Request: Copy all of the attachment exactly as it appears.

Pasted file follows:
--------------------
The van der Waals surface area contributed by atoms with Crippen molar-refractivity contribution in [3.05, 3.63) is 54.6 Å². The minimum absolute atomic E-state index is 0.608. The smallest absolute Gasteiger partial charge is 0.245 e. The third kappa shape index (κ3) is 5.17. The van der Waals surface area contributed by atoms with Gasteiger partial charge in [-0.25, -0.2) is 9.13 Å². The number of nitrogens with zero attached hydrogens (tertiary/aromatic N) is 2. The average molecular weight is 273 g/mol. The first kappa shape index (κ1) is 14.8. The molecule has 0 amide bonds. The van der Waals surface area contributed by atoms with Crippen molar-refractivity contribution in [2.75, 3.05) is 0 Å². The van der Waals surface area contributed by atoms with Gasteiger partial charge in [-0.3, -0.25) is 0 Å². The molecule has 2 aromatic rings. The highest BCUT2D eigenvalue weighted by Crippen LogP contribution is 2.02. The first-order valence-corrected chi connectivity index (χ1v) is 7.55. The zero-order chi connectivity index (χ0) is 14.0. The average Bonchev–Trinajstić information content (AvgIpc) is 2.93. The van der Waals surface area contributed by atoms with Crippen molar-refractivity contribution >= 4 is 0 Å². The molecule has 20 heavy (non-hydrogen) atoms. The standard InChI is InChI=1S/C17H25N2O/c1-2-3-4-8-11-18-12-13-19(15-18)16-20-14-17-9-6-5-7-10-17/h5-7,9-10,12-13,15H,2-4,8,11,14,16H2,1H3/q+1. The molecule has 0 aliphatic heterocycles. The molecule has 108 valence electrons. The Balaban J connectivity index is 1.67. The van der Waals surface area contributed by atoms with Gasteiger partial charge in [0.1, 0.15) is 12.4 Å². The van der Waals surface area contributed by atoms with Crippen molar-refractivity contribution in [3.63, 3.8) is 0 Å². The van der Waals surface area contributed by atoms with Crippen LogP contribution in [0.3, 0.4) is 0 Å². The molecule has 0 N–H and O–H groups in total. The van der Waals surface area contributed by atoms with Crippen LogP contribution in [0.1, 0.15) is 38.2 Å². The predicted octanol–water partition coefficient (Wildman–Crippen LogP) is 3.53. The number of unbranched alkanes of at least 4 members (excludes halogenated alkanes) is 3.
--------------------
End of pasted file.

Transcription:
The van der Waals surface area contributed by atoms with Crippen molar-refractivity contribution in [3.05, 3.63) is 54.6 Å². The minimum absolute atomic E-state index is 0.608. The smallest absolute Gasteiger partial charge is 0.245 e. The third kappa shape index (κ3) is 5.17. The van der Waals surface area contributed by atoms with Gasteiger partial charge in [-0.25, -0.2) is 9.13 Å². The number of nitrogens with zero attached hydrogens (tertiary/aromatic N) is 2. The average molecular weight is 273 g/mol. The first kappa shape index (κ1) is 14.8. The molecule has 0 amide bonds. The van der Waals surface area contributed by atoms with Crippen molar-refractivity contribution in [2.75, 3.05) is 0 Å². The van der Waals surface area contributed by atoms with Gasteiger partial charge in [-0.3, -0.25) is 0 Å². The molecule has 2 aromatic rings. The highest BCUT2D eigenvalue weighted by Crippen LogP contribution is 2.02. The first-order valence-corrected chi connectivity index (χ1v) is 7.55. The zero-order chi connectivity index (χ0) is 14.0. The average Bonchev–Trinajstić information content (AvgIpc) is 2.93. The van der Waals surface area contributed by atoms with Crippen molar-refractivity contribution >= 4 is 0 Å². The molecule has 20 heavy (non-hydrogen) atoms. The standard InChI is InChI=1S/C17H25N2O/c1-2-3-4-8-11-18-12-13-19(15-18)16-20-14-17-9-6-5-7-10-17/h5-7,9-10,12-13,15H,2-4,8,11,14,16H2,1H3/q+1. The molecule has 0 aliphatic heterocycles. The molecule has 108 valence electrons. The Balaban J connectivity index is 1.67. The van der Waals surface area contributed by atoms with Gasteiger partial charge in [0.1, 0.15) is 12.4 Å². The van der Waals surface area contributed by atoms with Crippen molar-refractivity contribution in [3.63, 3.8) is 0 Å². The van der Waals surface area contributed by atoms with Crippen LogP contribution in [0.3, 0.4) is 0 Å². The molecule has 0 N–H and O–H groups in total. The van der Waals surface area contributed by atoms with Crippen LogP contribution in [0.1, 0.15) is 38.2 Å². The predicted octanol–water partition coefficient (Wildman–Crippen LogP) is 3.53. The number of unbranched alkanes of at least 4 members (excludes halogenated alkanes) is 3.